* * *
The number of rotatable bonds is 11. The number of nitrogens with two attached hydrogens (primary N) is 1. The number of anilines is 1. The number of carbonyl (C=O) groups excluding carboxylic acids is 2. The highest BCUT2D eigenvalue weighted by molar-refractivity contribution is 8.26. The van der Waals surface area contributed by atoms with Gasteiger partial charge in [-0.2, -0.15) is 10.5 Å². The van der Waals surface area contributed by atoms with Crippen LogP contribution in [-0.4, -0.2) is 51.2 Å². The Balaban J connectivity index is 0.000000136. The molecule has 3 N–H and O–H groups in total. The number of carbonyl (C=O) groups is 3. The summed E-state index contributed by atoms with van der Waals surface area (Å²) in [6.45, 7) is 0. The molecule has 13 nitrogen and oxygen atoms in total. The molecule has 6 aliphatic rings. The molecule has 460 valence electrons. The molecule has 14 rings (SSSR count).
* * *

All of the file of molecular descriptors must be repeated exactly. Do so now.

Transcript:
The number of rotatable bonds is 11. The number of nitrogens with two attached hydrogens (primary N) is 1. The number of anilines is 1. The number of carbonyl (C=O) groups excluding carboxylic acids is 2. The highest BCUT2D eigenvalue weighted by molar-refractivity contribution is 8.26. The van der Waals surface area contributed by atoms with Gasteiger partial charge in [-0.2, -0.15) is 10.5 Å². The van der Waals surface area contributed by atoms with Crippen LogP contribution in [-0.4, -0.2) is 51.2 Å². The Balaban J connectivity index is 0.000000136. The molecule has 3 N–H and O–H groups in total. The number of carbonyl (C=O) groups is 3. The summed E-state index contributed by atoms with van der Waals surface area (Å²) in [6.45, 7) is 0. The molecule has 13 nitrogen and oxygen atoms in total. The molecule has 6 aliphatic rings. The molecule has 460 valence electrons. The molecule has 14 rings (SSSR count).